Toronto Carpenter is Building Insulated Shelters for the Homeless

The shelters will keep people warm in what is expected to be a cold winter.


A tiny shelter under construction. (Courtesy Khaleel Seivwright)

Winter is almost here and in Canada, that means very cold weather. It also means bundling up outdoors and staying indoors more. Nothing is more relaxing than drinking hot cocoa by a fireplace and watching the snow falling outside.

But for people who don’t have homes to warm up in, Canadian winters can be treacherous. That’s why Khaleel Seivwright, a carpenter in Toronto is building and giving away tiny portable shelters to people who are homeless according to CTV News.

He told CTV that he wanted to build “something that would be useful for people that are staying outside this winter.” He knows they work because he built the first one for himself a few years ago in British Columbia and it kept him warm in -15 degrees Celsius. Seivwright has already dropped off two shelters.

The tiny shelters are built of wood, insulated with home insulation and have a door and a window. They have caster wheels to make them portable and each one has a smoke detector to keep occupants safe. There is just enough room for a person to lie down in it. Each of the homes cost around $1,000 to build.

To help pay for the shelters that Seivwright calls “Toronto Tiny Shelters”, he set up a GoFundMe that has already raised $114,772. He also accepts donations of building materials and is looking for warehouse space to store the materials.

Seivwright regularly posts updates on the page. On October 16, Seivwright wrote: “Got a chance to see Ritchie today at the shelter. He says he’s doing good.”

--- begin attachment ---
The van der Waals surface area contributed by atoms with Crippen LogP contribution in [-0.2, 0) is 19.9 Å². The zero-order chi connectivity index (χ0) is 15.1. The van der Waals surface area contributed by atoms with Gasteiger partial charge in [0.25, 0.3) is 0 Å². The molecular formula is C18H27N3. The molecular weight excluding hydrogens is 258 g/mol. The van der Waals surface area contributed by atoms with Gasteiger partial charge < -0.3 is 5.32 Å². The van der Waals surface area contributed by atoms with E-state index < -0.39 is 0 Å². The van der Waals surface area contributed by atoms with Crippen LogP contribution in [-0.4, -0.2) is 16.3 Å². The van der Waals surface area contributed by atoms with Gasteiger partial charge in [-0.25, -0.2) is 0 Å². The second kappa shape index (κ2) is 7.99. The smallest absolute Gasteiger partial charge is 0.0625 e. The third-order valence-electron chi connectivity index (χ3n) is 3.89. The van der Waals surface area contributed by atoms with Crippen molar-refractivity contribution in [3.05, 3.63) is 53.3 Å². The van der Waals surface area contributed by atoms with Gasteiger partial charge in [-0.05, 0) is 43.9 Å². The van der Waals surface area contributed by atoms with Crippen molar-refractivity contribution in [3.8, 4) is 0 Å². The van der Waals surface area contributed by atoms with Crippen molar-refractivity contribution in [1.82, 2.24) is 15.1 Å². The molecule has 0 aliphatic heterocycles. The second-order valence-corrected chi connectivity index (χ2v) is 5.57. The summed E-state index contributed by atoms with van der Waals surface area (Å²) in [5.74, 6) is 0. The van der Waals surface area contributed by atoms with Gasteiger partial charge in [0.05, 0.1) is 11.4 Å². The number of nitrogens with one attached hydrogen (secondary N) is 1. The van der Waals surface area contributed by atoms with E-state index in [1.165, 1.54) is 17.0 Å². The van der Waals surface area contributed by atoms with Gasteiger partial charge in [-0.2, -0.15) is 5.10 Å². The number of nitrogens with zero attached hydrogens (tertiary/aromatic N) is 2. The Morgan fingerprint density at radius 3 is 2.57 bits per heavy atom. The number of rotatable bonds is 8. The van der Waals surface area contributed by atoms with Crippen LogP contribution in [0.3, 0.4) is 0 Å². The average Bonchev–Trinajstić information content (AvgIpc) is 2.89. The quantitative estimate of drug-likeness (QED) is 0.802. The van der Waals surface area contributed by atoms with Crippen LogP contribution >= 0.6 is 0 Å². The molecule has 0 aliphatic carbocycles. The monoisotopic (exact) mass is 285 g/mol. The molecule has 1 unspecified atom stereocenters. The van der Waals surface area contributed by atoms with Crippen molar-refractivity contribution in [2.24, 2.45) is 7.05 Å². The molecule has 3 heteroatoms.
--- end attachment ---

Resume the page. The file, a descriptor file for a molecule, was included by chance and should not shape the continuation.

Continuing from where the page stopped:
Toronto winters are difficult even without the coronavirus pandemic. The shelters are already full and the city’s homeless are living in tents. The city has 6,800 shelter beds, according to CBC Canada News, and opens 560 additional places in the winter.  Still, last year 128 homeless people in Toronto died.

Cathy Crowe, a long-time street nurse, told CBC  that the city vastly underestimates the number of people who sleep outdoors, and she expects that figure to be higher than ever this winter as more people run out of COVID-19 emergency benefits and lose their homes.

“It's going to be catastrophic. We have not yet seen the wave of evictions from people in unstable, unaffordable housing,” she told CBC. “People are trickling into homelessness now, but it's going to be like nothing we've ever seen in our lifetime.”

Gord Tanner, director of homelessness initiatives and prevention at Toronto’s Shelter, Support and Housing Administration said, "We're very committed as we head into fall and winter and colder weather, to provide pathways for those individuals to come indoors to safe spaces.”

Crowe does not believe that the city will be able to open enough shelter beds this winter and that out-of-the box solutions like the tiny shelters are going to have to happen to help the homeless.

Even though the shelters do not meet city codes, Seivwright said he will continue to build them so people will not freeze on the streets. He said, "This is what I know how to do, this is what seems to be viable, so I'm going to continue to do this.”

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